Wednesday, December 09, 2009

Ant Macari and Oliver Beck: "Thank You For Staying #2" Platform North East, Newcastle, UK

Ant Macari and Oliver Beck
Thank You For Staying #2


19:00 - social space, Star and Shadow cinema, Stepney Bank, Newcastle upon Tyne, UK

Thank You for Staying #2 is a re-enactment of a 2008 performance by Raymond Pettibon and Mike Watt for the Earwax series at Riverside Art Museum, LA. This is live art as mimesis which attempts to reveal tensions between aspiration and failure: celebrity and public, plastic and diachronic arts and the boundaries between rural and urban in the context of Americana as experienced by two teenage skater punks growing up in the Scottish Borders.

Excerpts from a proposal....

The title 'Thank You for Staying #2' refers to the main difficulty of live art: holding the attention of the audience. Re-enacting 'EARWAX' a performance/ gig hybrid, which happened relatively recently, only some 20 months ago - neither too fresh to be a response or too long to have settled into an intelligible historical context - is like performing a cover version before it's had time to accrue a patina of history. This homage to the progenitors (Pettibon and Watt) of a particular brand of punk by two aspiring devotees (with little to no experience or charisma) is a kind of impotent gesture and brings into focus the trans-Atlantic delay we sometimes experience in cultural exchange in contemporary art.

At the centre of human discourse is remix. As well as engaging in a critique on originality, the aim of this action is to examine the nature of the plastic (painting) and the diachronic arts (music) by direct comparison, seeking to give the two an equal duration. Like sand painting or water calligraphy; the artist's material intention is transitory. This aligns visual art with speech music and performance in as much as it brings painting (in this case) to meet with music on its own terms.

In Pettibon and Watt's original performance, the drawings which were generated during this performance were kept and displayed in the Riverside Art Museum's programme under the title 'Thank You for Staying,' a nod to the time endured by their audience (90 minutes). Our version of the performance (25 minutes) however, aims to highlight the transitory nature of language in a live situation by destroying the work at the end of the performance by loading a shredder accompanied by screaming.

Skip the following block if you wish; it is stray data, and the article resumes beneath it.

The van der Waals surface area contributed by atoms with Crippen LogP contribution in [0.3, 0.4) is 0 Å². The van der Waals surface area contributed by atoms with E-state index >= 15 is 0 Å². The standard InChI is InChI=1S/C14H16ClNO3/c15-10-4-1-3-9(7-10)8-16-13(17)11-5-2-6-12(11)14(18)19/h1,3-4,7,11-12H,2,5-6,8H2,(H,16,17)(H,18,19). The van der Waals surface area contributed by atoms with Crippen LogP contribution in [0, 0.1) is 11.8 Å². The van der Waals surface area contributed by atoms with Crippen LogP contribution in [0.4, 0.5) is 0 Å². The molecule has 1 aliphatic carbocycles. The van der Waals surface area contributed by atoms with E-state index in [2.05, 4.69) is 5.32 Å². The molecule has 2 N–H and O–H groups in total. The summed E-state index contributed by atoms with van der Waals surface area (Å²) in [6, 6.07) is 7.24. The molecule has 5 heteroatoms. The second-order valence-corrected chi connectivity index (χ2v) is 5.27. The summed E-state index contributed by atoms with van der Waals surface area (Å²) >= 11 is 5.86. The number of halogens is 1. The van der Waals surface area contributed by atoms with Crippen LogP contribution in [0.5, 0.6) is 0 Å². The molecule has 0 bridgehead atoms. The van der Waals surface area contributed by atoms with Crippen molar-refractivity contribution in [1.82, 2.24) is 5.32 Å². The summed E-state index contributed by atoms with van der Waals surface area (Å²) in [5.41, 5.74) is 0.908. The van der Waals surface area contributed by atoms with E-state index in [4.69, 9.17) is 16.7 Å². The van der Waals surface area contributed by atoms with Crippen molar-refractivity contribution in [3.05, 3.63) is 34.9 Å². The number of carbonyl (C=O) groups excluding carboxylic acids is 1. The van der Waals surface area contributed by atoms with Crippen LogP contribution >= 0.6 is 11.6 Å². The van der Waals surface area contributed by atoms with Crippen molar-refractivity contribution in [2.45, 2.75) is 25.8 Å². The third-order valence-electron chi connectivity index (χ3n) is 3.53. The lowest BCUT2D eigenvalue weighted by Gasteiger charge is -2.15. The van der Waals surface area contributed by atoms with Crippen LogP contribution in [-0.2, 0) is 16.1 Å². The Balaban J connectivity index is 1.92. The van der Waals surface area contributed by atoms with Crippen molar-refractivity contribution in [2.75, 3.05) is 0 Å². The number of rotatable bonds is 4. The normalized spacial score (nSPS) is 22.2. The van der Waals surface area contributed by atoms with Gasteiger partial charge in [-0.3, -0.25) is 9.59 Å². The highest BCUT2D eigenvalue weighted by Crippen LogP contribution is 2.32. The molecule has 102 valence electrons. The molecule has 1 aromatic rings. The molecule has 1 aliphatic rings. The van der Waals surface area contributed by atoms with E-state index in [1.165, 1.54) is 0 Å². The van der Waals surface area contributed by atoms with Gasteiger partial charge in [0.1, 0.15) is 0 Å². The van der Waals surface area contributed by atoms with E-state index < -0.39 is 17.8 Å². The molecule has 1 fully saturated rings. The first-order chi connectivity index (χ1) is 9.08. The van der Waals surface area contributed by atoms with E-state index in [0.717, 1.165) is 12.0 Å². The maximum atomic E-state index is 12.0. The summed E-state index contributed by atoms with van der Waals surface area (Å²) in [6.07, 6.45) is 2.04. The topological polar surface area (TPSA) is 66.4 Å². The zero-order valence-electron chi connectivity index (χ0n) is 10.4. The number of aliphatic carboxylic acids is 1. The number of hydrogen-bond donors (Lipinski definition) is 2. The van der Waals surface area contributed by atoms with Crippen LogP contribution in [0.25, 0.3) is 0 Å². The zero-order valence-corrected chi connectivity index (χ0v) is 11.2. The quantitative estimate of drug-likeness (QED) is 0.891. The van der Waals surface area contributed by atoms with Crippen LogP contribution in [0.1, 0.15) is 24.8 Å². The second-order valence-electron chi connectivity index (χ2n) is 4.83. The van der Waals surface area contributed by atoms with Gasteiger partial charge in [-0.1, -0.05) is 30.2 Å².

Beck will play riffs and improvisation informed by Watt. Macari will make black and white paintings using a Japanese brush with transducer (pickup) in the style of Pettibon and in response to Beck's playing and informed by stories of Beck's experience as a punk rock fan/ skateboarder growing up in Kelso, UK.

Re-enactment itself is interesting as both Beck and Macari grew up in suburban towns with the American subculture of LA and NY in their minds. In an attempt to live out scenarios from the skate videos which had a big influence on them; they would – oblivious to one another – share an aim to re-enact scenes and tricks from these videos, round the back of Kwiksave or the Co-Op in their parochial towns. The rolling hills of the Scottish Borders, scenic though they are, reveal little of the horizon. In this respect those who live there should expect to experience limited horizons both physically and psychological. These conditions often push escapism to its zenith, accounting for the high percentage of addiction and drug related deaths in this area of Scotland. The two share a preoccupation with Americana, a cultural exoticism which represents an extremely different experience to a Borders town. It's a type of escapism in which you can play an active role, with the potential for reinvention and making it your own.

The piece asks these questions:

What is the value of temporary (plastic) art work in the context of live art?

Where should our emphasis lie: on the act or the product of the act?

How does one address and gauge aspiration and failure through performance?


Visual artists Macari and Beck share a common interest in Americana. Specifically West Coast American punk and DIY culture from the 80s and 90s as a manifestation of escapism to youths growing up in rural and suburban areas in the South of Scotland. Macari and Beck grew up in Galashiels and Kelso respectively; they first met in Gateshead some years later while working as technicians at BALTIC CCA. Both share an interest in performance and art as a way of exploring the potential for reciprocity between image, text, sound and audience. The two have never worked together before, although they would like to start a post-punk band. Somehow, I think this is the closest they'll ever come to achieving that.


Two people dressed in a style between LA hillbilly and surf bum standing on a stage containing; a flat top writing desk (featuring a lamp, art materials and a swivelling mirror mounted directly above the work surface by which the audience can view the painting work in progress), a calligraphy brush and paper mounted with transducers, a bass guitar and valve amp, a smaller amp, two microphones with stands, a PA system, a paper shredder and two glasses of water. OB plays bass guitar riffs influenced by Watt. AM makes paintings in response to OB's sounds in the style of Pettibon. Both AM and OB recite poetry and aphorisms into the microphones during the performance. The performance ends with OB and AM screaming (as the expression of cosmic totality in a pre-verbal language) into microphones as they put each painting methodically into a paper shredder.